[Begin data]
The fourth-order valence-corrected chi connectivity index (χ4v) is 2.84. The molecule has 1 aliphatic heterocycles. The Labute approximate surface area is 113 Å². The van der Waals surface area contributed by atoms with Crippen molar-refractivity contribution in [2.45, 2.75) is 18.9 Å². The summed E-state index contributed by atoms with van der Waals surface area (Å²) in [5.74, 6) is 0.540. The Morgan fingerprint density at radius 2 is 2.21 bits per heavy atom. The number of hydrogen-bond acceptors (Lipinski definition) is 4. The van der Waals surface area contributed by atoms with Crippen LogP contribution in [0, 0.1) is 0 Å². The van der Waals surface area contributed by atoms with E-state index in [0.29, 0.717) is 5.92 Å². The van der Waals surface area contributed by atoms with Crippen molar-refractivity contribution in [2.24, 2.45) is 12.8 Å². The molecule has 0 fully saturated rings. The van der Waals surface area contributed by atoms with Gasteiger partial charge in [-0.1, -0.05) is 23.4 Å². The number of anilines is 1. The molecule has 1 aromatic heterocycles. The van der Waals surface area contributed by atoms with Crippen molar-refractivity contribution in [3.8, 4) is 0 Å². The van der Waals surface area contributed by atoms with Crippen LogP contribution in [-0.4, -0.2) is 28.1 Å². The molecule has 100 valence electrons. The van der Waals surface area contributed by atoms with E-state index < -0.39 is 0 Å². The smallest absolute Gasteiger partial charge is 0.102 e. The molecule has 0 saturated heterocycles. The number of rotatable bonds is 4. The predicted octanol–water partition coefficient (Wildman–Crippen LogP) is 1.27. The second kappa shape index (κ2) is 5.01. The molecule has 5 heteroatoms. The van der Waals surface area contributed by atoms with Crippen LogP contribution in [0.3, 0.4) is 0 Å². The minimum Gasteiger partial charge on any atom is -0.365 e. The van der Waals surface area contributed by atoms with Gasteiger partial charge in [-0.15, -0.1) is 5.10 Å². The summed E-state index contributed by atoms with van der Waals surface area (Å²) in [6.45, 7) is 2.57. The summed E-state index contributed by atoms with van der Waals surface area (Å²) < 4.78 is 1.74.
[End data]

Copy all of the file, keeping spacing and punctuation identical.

The fourth-order valence-corrected chi connectivity index (χ4v) is 2.84. The molecule has 1 aliphatic heterocycles. The Labute approximate surface area is 113 Å². The van der Waals surface area contributed by atoms with Crippen molar-refractivity contribution in [2.45, 2.75) is 18.9 Å². The summed E-state index contributed by atoms with van der Waals surface area (Å²) in [5.74, 6) is 0.540. The Morgan fingerprint density at radius 2 is 2.21 bits per heavy atom. The number of hydrogen-bond acceptors (Lipinski definition) is 4. The van der Waals surface area contributed by atoms with Crippen LogP contribution in [0, 0.1) is 0 Å². The van der Waals surface area contributed by atoms with E-state index in [0.29, 0.717) is 5.92 Å². The van der Waals surface area contributed by atoms with Crippen molar-refractivity contribution in [2.24, 2.45) is 12.8 Å². The molecule has 0 fully saturated rings. The van der Waals surface area contributed by atoms with Gasteiger partial charge in [-0.1, -0.05) is 23.4 Å². The number of anilines is 1. The molecule has 1 aromatic heterocycles. The van der Waals surface area contributed by atoms with Crippen molar-refractivity contribution in [3.8, 4) is 0 Å². The van der Waals surface area contributed by atoms with Crippen LogP contribution in [-0.4, -0.2) is 28.1 Å². The molecule has 100 valence electrons. The van der Waals surface area contributed by atoms with E-state index < -0.39 is 0 Å². The smallest absolute Gasteiger partial charge is 0.102 e. The molecule has 0 saturated heterocycles. The number of rotatable bonds is 4. The predicted octanol–water partition coefficient (Wildman–Crippen LogP) is 1.27. The second kappa shape index (κ2) is 5.01. The molecule has 5 heteroatoms. The van der Waals surface area contributed by atoms with Crippen LogP contribution in [0.3, 0.4) is 0 Å². The minimum Gasteiger partial charge on any atom is -0.365 e. The van der Waals surface area contributed by atoms with Gasteiger partial charge in [-0.15, -0.1) is 5.10 Å². The summed E-state index contributed by atoms with van der Waals surface area (Å²) in [6.45, 7) is 2.57. The summed E-state index contributed by atoms with van der Waals surface area (Å²) < 4.78 is 1.74.